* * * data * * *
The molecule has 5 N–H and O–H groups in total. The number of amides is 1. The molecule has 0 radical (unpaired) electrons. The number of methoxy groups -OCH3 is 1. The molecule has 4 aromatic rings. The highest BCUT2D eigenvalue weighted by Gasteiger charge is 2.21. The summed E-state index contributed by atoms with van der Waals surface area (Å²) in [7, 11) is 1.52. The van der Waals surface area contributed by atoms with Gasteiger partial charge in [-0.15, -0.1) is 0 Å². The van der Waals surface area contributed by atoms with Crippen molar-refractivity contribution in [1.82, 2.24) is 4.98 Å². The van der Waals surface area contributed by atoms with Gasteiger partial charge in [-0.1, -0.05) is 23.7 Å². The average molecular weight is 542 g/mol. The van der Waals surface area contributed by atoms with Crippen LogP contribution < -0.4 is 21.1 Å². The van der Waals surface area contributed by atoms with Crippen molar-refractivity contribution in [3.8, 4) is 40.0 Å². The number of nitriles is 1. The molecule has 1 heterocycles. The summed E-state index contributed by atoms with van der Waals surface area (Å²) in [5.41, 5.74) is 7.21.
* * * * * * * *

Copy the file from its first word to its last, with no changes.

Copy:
The molecule has 5 N–H and O–H groups in total. The number of amides is 1. The molecule has 0 radical (unpaired) electrons. The number of methoxy groups -OCH3 is 1. The molecule has 4 aromatic rings. The highest BCUT2D eigenvalue weighted by Gasteiger charge is 2.21. The summed E-state index contributed by atoms with van der Waals surface area (Å²) in [7, 11) is 1.52. The van der Waals surface area contributed by atoms with Gasteiger partial charge in [-0.15, -0.1) is 0 Å². The van der Waals surface area contributed by atoms with Crippen molar-refractivity contribution in [1.82, 2.24) is 4.98 Å². The van der Waals surface area contributed by atoms with Gasteiger partial charge in [-0.1, -0.05) is 23.7 Å². The average molecular weight is 542 g/mol. The van der Waals surface area contributed by atoms with Crippen LogP contribution < -0.4 is 21.1 Å². The van der Waals surface area contributed by atoms with Crippen molar-refractivity contribution in [3.8, 4) is 40.0 Å². The number of nitriles is 1. The molecule has 1 heterocycles. The summed E-state index contributed by atoms with van der Waals surface area (Å²) in [5.41, 5.74) is 7.21.